I had come out of Tuesday's documentary-heavy endurance test hungering for livelier fare, and I got it in spades Wednesday night at the Enzian, where I was treated to a three-ring circus of oddball visions that left me with a renewed appreciation of a world gone weird.
A brief introduction by affable cartoon king Bill Plympton heralded the arrival of the eagerly anticipated "Animated Shorts" program, a far-ranging yet cohesive compendium of the latest and greatest in the field of actorless cinema. Plympton couldn't stick around: He had to be at Colonial Promenade for the showing of his feature "I Married a Strange Person," and a follow-up Q&A (in which he allegedly referred to his attempt to work for Disney as a "bad cop/anti-Christ" experience).
In his absence, the satirical bent was well represented by the presence of Corky Quakenbush, whose pieces for the program "Mad TV" cast Rudolph the Red-Nosed Reindeer and other characters from the Rankin-Bass library of stop-motion classics in spot-on parodies of "The Godfather" and the Fox reality drama "Cops."
Knocked for a loop
But the real two-by-four-to-the-forehead was "Wood Technology in the Design of Structures," an experimental short that was the first truly challenging Festival offering I'd come across. Starting as a tongue-in-cheek scientific explanation of the human ability to digest wood, the film in its last few moments devolved into intentional metaphysical gibberish, and finally into a heartfelt plea for living in the moment. "Experimental animation" usually has me wishing that "Yellow Submarine" had never been released, but "Wood" led with its brain, not its pen. In a few short minutes, it proved itself worthy of comparison to the best of Laurie Anderson. I hadn't been so mentally stimulated since leaving college, except that this time I wasn't hung over.
Venturing outside between screenings, I struck up a conversation with the TV-13 reporter whose camera I had tried so diligently to avoid on Sunday. She was smart and outgoing, and I made a silent vow to never again have fun at anyone's expense without getting to know them first. At that precise moment, Seymour Cassel ambled up to the two of us and launched, unprovoked, into a thoroughly impenetrable monologue that I believe had something to do with golf. I reminded myself that I'm much too young to start issuing blanket policies about anything.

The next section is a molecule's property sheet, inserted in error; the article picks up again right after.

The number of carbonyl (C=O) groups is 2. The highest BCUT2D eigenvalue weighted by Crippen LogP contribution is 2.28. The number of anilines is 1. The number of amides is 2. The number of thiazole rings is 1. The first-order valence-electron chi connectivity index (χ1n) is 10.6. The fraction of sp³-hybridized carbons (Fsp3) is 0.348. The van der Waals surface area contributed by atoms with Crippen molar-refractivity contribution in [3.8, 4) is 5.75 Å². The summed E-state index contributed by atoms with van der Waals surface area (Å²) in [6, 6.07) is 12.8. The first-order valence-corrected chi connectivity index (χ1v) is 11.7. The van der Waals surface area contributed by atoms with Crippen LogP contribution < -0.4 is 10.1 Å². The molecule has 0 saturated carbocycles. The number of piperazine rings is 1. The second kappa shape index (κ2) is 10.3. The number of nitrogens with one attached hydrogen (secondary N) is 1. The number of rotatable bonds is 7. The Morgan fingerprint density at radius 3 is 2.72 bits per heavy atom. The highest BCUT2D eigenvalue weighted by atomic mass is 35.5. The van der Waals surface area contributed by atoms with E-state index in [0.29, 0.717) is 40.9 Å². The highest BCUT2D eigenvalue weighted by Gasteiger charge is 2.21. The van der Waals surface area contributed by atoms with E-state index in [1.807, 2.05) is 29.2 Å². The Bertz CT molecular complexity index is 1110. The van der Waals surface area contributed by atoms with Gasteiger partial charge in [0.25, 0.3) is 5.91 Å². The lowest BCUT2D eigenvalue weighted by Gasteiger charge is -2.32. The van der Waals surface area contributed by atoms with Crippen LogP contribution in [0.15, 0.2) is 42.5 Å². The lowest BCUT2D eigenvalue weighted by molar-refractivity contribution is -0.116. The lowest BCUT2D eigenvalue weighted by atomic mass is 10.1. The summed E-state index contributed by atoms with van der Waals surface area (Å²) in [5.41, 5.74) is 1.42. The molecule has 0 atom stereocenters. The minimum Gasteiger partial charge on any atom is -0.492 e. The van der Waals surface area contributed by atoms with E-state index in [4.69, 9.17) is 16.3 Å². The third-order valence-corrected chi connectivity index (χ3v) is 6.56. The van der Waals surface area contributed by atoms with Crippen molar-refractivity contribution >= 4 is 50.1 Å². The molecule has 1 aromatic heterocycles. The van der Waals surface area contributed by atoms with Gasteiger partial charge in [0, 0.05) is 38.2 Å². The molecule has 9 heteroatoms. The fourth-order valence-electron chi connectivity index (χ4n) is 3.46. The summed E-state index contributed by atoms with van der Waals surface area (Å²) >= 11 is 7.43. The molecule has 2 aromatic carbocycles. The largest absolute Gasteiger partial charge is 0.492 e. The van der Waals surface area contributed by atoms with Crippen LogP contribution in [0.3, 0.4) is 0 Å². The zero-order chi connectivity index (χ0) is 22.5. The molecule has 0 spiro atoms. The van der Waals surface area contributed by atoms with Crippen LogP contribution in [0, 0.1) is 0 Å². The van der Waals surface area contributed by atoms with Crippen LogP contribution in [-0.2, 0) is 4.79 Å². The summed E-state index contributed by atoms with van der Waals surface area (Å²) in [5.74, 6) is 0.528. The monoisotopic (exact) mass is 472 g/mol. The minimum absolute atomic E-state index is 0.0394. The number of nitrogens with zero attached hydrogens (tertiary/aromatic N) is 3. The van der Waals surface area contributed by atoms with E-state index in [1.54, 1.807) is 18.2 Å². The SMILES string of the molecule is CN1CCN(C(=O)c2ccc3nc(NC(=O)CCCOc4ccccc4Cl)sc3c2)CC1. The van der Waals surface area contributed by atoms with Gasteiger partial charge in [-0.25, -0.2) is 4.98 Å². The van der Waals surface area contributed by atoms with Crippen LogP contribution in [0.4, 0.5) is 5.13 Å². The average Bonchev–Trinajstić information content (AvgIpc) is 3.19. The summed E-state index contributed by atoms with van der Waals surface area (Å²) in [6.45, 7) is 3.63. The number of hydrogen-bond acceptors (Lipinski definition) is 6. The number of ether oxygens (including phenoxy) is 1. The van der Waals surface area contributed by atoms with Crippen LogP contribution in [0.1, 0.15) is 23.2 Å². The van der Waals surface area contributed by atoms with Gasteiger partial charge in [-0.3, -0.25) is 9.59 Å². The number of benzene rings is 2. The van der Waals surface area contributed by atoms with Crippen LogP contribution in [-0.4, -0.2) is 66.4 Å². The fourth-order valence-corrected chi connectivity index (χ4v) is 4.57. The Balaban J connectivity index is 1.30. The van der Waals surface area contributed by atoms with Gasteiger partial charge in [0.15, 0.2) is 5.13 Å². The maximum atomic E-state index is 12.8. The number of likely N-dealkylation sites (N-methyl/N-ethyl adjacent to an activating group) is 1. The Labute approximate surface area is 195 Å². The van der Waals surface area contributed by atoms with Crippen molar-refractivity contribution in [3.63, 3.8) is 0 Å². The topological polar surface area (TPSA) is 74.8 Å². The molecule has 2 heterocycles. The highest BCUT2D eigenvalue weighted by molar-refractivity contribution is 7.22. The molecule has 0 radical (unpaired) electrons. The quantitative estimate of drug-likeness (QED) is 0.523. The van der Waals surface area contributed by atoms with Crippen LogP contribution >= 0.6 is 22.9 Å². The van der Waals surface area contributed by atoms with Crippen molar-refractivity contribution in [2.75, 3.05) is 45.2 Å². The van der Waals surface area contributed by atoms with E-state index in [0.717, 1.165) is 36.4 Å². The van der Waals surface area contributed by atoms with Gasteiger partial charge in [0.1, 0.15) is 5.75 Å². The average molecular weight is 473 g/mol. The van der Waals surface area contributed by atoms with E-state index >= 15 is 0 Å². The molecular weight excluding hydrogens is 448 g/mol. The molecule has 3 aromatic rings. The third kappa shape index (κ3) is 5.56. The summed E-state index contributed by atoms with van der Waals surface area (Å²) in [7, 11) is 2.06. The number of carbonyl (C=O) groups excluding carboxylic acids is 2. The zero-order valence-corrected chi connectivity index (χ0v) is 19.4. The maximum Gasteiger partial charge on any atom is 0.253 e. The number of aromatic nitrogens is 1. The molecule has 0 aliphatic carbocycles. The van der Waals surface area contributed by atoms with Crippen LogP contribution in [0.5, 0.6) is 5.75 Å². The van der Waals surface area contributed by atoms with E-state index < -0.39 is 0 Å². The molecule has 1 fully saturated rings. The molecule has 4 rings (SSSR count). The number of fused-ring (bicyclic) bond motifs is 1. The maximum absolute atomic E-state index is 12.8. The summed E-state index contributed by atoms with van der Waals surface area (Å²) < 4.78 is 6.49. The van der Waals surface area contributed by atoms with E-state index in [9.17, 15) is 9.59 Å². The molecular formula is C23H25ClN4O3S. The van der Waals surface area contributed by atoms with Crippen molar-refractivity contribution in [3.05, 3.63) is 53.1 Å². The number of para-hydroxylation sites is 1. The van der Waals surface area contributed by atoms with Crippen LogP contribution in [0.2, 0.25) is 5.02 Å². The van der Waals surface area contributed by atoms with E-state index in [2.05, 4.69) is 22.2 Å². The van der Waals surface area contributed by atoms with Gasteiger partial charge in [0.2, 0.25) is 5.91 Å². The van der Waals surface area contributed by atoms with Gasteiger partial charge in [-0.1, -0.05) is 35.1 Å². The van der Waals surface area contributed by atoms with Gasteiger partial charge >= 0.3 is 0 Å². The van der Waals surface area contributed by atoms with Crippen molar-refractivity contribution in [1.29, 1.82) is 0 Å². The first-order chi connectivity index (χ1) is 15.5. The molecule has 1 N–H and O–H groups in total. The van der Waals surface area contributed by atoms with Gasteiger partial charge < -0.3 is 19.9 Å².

Which way is up
If I had expected the remainder of the evening to be a return to terra firma, I was happily proved wrong by "Tomorrow Night," the absurdist first feature by Letterman/Conan jokemeister Louis C.K. Taking place in a vaudevillian Twilight Zone, wherein characters with names like Lola Vagina express themselves solely in mutters and bellows, it told the story of a camera-shop owner who compensates for his sexual repression by embarking on a holy quest to rid his shop of all unclaimed photos. The audience was in hysterics even through the tale's subtler passages, a sign that they were either: 1) extremely sophisticated, or 2) on something.
I chose to believe the former.
Taking questions after the film, the writer/director apologized for its poor audio, explaining that what we had watched was the only print in existence. In the first totally satisfying Q&A of the festival, C.K. told of writing "$40,000 of bad checks in one day" to pay for his cinematic debut (finally, a financing story to which we all could relate). The costs were increased, he said, by his reluctance to rely on the "volunteer labor" safety net maintained by so many aspiring directors.
"I pay everybody," he said of his crew, "because they're lifting shit."
He also admitted with comic chagrin that the entire first three days' worth of footage had to be dust-binned when it was discovered that "some guy" had loaded the wrong type of film into the camera. Where, oh, where was the audience member who's been making it a practice this year to ask every director what kind of stock he uses? For once, he would have heard an interesting story.
The saddest note in C.K.'s litany of misadventures was his admission that he hadn't been able to persuade any distributors to come see his film when it played at Sundance. Even buying a box-full of tickets and handing them out himself hadn't seemed to work.
It was the most mystifying element in a night full of shocks to the system, and the only one that didn't put a smile on my face. Some things, I acknowledged, I'll never understand.
Tips for Thursday night: Remember that the classic "To Kill a Mockingbird" has replaced the planned showing of Hitchcock's "The Trouble with Harry" at Enzian. Following is "Frat House," a documentary about the lazy, crazy, hazing days of fraternity initiation. Those who instead visit Colonial Promenade will be treated to replays of the animated "Kiki's Delivery Service" and the immigrant character drama "Once We Were Strangers," both of which have generated major buzz since screening last Saturday.
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